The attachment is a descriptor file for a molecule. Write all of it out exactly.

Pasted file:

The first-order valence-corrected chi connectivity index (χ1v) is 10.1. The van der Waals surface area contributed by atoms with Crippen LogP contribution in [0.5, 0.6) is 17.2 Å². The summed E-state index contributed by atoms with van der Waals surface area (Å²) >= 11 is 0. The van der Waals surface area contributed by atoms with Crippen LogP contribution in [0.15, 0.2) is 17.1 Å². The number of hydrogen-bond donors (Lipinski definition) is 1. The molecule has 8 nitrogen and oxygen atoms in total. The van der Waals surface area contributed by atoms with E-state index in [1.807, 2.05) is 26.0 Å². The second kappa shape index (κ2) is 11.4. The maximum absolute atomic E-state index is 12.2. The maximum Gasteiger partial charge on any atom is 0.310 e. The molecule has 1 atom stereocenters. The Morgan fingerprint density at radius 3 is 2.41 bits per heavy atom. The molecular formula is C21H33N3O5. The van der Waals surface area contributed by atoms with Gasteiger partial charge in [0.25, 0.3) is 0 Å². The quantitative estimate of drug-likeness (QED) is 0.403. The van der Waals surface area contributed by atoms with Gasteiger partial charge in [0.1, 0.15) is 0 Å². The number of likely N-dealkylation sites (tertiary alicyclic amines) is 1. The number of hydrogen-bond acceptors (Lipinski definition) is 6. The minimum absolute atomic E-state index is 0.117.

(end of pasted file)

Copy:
The first-order valence-corrected chi connectivity index (χ1v) is 10.1. The van der Waals surface area contributed by atoms with Crippen LogP contribution in [0.5, 0.6) is 17.2 Å². The summed E-state index contributed by atoms with van der Waals surface area (Å²) >= 11 is 0. The van der Waals surface area contributed by atoms with Crippen LogP contribution in [0.15, 0.2) is 17.1 Å². The number of hydrogen-bond donors (Lipinski definition) is 1. The molecule has 8 nitrogen and oxygen atoms in total. The van der Waals surface area contributed by atoms with E-state index in [1.807, 2.05) is 26.0 Å². The second kappa shape index (κ2) is 11.4. The maximum absolute atomic E-state index is 12.2. The maximum Gasteiger partial charge on any atom is 0.310 e. The molecule has 1 atom stereocenters. The Morgan fingerprint density at radius 3 is 2.41 bits per heavy atom. The molecular formula is C21H33N3O5. The van der Waals surface area contributed by atoms with Gasteiger partial charge in [0.25, 0.3) is 0 Å². The quantitative estimate of drug-likeness (QED) is 0.403. The van der Waals surface area contributed by atoms with Gasteiger partial charge in [0.1, 0.15) is 0 Å². The number of likely N-dealkylation sites (tertiary alicyclic amines) is 1. The number of hydrogen-bond acceptors (Lipinski definition) is 6. The minimum absolute atomic E-state index is 0.117.